In the case of the word, battalion, writers often are not sure whether the word has two ‘t’s, or two ‘L’s, or both. As battalion can be related to the word battle, remember the hint: The battalion won the battle.

Understanding the rules

While the above, often one-off, spelling hints can be extremely helpful, the best way to develop superior spelling talents is to master the most relevant 4S Keys To Understanding Spelling.

In the case of double consonants, the most important spelling Key to remember is: Double consonants usually follow short vowels.

As mentioned in the previous column, except for double ‘L’, (‘L’ can rebel), if a multi-syllabic word has a double consonant, the preceding vowel will be “short”, that is, it will make its regular sound.

Consider: cof/fee, but/ter, cot/tage, ef/fort, com/mit, bar/rel, op/pose, at/tend, an/nounce, ad/dict, suc/cess, ac/cuse, ab/bey, es/sential, ac/com/modate, mas/sage, cab/bage.

The above, Short Vowel – Double Consonant rule is very dependable as is its counterpart: Long vowels are usually followed by single consonants.

If a vowel is “long”, i.e. it says its own name, the consonant that follows it stays single.

As is expected, some ‘ll’ words are exceptions because “l” can rebel, e.g. roll, roller.

Consider: elect, idle, obey, agent, utopia, baker, miner, Mohammad, Moses.

Compare tiger with trigger and diner with dinner.

To be a competent writer of English, one needs to develop superior spelling skills.

The prerequisite is to be able to pronounce words correctly as well as know the “rules” that explain why words are spelt the way they are.

by  Keith Wright, the author and creator of the 4S Approach To Literacy and Language (4S) — a modern, innovative and proven method of accelerating the learning of English.

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Flashbacks in essays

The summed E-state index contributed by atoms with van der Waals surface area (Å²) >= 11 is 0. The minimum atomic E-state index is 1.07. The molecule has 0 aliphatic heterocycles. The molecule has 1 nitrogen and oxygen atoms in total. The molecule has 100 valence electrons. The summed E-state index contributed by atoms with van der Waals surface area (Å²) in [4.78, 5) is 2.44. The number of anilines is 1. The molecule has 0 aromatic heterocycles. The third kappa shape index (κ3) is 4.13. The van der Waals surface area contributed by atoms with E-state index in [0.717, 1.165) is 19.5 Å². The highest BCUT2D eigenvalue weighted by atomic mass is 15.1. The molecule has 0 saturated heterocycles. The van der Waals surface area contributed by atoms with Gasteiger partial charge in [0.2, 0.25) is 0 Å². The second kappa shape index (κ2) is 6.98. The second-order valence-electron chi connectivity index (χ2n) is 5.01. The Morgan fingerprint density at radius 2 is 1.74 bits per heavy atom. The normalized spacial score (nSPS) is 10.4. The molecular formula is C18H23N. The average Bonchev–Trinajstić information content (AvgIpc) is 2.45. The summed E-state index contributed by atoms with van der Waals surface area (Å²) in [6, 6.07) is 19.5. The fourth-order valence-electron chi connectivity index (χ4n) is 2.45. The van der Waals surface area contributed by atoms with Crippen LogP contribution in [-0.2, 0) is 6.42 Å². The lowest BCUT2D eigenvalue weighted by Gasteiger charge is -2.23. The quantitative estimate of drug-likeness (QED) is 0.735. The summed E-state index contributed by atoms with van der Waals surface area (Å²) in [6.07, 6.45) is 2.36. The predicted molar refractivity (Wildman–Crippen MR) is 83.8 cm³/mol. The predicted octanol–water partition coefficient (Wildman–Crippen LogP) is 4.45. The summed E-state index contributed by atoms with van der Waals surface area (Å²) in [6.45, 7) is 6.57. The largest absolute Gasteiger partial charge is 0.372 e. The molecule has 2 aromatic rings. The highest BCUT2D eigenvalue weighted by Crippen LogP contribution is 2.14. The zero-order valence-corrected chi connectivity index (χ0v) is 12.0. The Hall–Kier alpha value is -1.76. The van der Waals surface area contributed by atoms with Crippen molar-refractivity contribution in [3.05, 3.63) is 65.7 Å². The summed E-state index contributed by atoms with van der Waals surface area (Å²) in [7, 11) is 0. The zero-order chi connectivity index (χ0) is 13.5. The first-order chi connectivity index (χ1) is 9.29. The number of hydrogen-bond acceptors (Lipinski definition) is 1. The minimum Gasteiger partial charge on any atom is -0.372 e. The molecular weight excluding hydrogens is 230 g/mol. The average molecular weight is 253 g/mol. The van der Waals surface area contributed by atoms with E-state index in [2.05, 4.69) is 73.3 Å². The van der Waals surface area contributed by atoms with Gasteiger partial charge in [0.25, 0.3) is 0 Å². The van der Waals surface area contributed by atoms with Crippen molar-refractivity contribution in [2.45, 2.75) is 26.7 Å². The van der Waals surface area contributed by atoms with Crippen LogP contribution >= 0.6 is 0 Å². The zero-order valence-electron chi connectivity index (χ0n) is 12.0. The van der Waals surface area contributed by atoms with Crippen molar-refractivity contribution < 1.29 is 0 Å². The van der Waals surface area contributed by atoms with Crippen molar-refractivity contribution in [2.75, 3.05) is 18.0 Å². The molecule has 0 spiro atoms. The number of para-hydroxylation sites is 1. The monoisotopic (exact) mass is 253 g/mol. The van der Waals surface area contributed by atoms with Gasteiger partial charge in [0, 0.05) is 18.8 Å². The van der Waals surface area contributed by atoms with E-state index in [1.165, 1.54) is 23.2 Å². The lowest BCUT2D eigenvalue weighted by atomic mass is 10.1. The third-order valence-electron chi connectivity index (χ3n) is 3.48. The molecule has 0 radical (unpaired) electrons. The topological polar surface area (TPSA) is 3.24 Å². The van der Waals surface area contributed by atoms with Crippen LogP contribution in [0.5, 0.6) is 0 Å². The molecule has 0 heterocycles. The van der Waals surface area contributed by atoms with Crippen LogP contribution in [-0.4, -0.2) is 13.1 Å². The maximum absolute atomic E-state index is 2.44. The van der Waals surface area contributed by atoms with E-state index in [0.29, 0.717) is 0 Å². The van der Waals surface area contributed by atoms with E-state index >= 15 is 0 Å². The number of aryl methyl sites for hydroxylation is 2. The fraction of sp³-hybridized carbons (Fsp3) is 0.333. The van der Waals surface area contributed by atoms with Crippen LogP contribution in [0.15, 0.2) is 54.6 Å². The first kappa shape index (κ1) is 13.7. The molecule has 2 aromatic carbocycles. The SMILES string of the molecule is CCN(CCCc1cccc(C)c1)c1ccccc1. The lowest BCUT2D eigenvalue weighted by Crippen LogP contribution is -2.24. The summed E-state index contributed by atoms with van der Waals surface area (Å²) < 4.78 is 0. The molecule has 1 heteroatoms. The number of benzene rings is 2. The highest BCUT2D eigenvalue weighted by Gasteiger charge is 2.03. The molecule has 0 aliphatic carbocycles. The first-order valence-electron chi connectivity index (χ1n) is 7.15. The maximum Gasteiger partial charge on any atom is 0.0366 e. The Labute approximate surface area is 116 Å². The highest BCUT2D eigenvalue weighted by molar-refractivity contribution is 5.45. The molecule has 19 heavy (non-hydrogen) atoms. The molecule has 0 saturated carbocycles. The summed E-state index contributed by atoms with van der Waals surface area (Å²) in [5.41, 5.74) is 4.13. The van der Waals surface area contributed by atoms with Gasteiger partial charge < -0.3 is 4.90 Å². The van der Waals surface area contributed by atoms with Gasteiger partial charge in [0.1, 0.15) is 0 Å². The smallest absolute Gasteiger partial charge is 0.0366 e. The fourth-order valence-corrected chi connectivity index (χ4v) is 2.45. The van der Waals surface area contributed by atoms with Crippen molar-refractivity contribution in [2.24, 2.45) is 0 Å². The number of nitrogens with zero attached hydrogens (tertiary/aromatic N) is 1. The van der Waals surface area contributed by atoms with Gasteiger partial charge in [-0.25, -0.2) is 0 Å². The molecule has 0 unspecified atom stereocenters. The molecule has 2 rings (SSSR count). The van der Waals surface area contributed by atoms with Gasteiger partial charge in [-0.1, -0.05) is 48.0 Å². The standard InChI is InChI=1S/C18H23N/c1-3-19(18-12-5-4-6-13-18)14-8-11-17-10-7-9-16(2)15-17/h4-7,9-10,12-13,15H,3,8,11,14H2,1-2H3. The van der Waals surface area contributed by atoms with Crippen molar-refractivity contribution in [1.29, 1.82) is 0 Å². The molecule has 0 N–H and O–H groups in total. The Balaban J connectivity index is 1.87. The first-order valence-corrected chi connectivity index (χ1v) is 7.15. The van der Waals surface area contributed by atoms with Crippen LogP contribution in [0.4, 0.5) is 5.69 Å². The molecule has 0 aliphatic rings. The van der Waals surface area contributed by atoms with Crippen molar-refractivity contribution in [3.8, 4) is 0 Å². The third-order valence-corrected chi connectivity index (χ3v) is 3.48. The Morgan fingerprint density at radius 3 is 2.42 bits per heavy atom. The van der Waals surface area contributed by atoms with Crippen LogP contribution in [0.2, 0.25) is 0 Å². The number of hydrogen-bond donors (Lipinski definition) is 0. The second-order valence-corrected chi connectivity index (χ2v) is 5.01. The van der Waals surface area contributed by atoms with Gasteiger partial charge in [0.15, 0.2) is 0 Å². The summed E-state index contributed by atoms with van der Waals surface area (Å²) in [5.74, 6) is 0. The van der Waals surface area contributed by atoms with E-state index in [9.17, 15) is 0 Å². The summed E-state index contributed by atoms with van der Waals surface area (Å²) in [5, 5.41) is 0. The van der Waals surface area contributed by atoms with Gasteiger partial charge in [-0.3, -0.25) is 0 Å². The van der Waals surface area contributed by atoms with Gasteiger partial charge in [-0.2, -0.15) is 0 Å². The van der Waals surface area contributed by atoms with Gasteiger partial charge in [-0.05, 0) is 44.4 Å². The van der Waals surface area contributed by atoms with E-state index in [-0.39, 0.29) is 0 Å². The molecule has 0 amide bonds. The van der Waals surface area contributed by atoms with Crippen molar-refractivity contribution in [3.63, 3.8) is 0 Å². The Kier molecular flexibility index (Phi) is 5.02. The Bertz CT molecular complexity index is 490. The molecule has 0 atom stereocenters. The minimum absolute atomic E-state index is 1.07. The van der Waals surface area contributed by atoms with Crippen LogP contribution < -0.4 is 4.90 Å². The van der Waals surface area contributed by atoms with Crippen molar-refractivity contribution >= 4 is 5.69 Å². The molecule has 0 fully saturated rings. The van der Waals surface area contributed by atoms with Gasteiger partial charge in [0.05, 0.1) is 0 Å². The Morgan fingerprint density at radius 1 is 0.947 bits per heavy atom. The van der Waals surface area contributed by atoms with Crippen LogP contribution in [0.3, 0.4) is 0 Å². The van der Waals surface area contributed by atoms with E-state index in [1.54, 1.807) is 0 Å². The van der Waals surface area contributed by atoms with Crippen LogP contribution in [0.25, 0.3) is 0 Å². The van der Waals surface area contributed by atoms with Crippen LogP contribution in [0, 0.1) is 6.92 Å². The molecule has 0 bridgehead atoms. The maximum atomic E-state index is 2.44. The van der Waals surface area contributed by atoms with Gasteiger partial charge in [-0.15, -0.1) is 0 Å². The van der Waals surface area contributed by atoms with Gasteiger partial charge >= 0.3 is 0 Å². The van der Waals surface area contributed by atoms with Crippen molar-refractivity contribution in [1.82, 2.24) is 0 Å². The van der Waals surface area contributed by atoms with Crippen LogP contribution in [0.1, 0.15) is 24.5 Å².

Sunday, October 31st, 2010

Last week, we looked at a sample essay where the events were presented in a chronological order. When writing an essay in a chronological order, you present the events according to time.

Some writers like to use the flashback technique. This means there is a shift in the narrative to an earlier event that interrupts the usual chronological order of the story. The flashback can occur at any part of the narrative.

Look at the sample extracts below (which are based on last week’s narrative essay) to see how the flashback technique can be used.

Sample A

The man, seated on the bench in the park, looked old and haggard. Silent tears trickled down his cheeks as he thought of his wife, Jennifer and his two children. He wondered if he would ever be reunited with them. The thought of Jennifer reminded him of his college days.

He had been the most popular student in university. He had been like a Greek God with a well-sculpted body and features that even men had envied. Every girl had admired him openly but Jack had only been interested in Jennifer. Upon graduation, Jack had been hired by a leading accounting firm while Jennifer had joined a private university.